Karl Hughes

Karl Hughes

Accessing Job Board APIs in PHP

Accessing Job Board APIs in PHP

Niche job boards have made a surprising comeback in the past few years. Despite the fact that many large players are well-established in job listings and recruiting, new boards like We Work Remotely and Remote.co have successfully made a niche for themselves in the past few years.

That said, aggregating data from multiple job boards is not easy. In this post, you’ll see some of the challenges as well as a solution I’ve been working on for the past year to help make job board data collection more achievable.

The Problem

As you start reading the documentation on the various job board APIs available, you’ll quickly realize that there is very little standardization in the world of job board APIs. For instance:

  1. Every job board’s API demands different request parameters
  2. Every API returns different data; some will only do XML, some JSON, and the names of fields can be all over the place
  3. Some require API/Publisher keys
  4. Some have libraries, some don’t; very few have good ones in PHP
  5. Even if there are libraries, they still return non-standard results so you can’t compare one with another
  6. Many of the PHP libraries are outdated, and don’t take advantage of stuff like Composer which makes it super easy to include in a project

If you’re a PHP developer, and you want to create a job board aggregator or supplement your website’s job listings with jobs from other providers, I built a new tool that can help.

Jobs Common: The PHP Job Board API Client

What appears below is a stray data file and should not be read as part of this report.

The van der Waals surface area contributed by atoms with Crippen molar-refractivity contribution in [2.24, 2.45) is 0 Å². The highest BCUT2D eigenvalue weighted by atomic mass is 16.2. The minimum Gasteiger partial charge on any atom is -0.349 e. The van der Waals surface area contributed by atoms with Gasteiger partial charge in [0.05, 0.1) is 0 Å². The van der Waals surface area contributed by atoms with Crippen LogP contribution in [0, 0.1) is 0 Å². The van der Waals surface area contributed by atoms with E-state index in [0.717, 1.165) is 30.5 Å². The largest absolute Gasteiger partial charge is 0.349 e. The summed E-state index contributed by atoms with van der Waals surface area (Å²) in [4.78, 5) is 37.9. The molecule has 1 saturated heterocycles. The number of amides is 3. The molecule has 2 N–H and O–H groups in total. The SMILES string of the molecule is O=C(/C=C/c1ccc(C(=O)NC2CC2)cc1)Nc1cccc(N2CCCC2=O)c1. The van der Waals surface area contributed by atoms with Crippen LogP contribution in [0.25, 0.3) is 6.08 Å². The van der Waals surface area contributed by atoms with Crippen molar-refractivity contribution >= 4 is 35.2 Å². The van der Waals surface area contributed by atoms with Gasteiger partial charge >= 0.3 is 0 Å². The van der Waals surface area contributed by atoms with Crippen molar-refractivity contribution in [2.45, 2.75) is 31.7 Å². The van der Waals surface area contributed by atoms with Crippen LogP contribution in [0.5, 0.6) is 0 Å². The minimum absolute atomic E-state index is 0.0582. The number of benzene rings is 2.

Jobs Common is a project that @stevenmaguire and I have been working on for the past year to make accessing job board API’s in PHP easier. Since we started the project with just four job boards in May, we’ve added support for 13 job boards including Indeed, Careerbuilder, SimplyHired, and Ziprecruiter. We’ve also standardized the data they return so that it’s easier to work with.

You can also find the documentation site and a demo application to make it even easier for developers to get started.

In this post, we’ll take a look at how easy using Jobs Common is vs. accessing job board APIs directly.

Example 1: Getting Jobs from Dice the Hard Way

Let’s say that you want to get the latest ‘product manager’ jobs from Dice’s API. First, you need to read through their documentation. Next, you’ll need to figure out a curl request to make. You’ll probably come up with something like this:


The results you get from Dice will look something like this:

 "count": 1581,
 "firstDocument": 1,
 "lastDocument": 50,
 "nextUrl": "/api/rest/jobsearch/v1/simple.json?areacode=&country=&state=&skill=&city=Chicago%2C+IL&text=product+manager&ip=&diceid=&page=2",
 "resultItemList": [
 "detailUrl": "http://www.dice.com/job/result/10267593/288598?src=19",
 "jobTitle": "Product Manager",
 "company": "Restaurant.com",
 "location": "Arlington Heights, IL",
 "date": "2015-12-18"

Now, you’ll need to decode the JSON string Dice’s API returns, and parse those results using a PHP script. You’ll need to cast each item in the results list as your own type of job object, and figure out what to do next. Admittedly, it’s not that bad, but what if you wanted to do it for 3, 4, or 5 different job boards? That’s where Jobs Common really shows its value.

Example 2: Getting Jobs from Dice with Jobs Common

As you can see on the documentation page for the Dice provider, getting jobs in a standard format using our jobs-dice package is just a few lines of code:

$client = new JobBrander\Jobs\Client\Providers\Dice;

$jobs = $client->setKeyword('product manager')

This will get you a standardized Schema.org JobPosting object that can now be compared with the results returned from Careerbuilder, SimplyHired, or Indeed’s APIs. If you want more, check out the documentation on all the providers we currently support, and feel free to jump in if you’d like to contribute your own.

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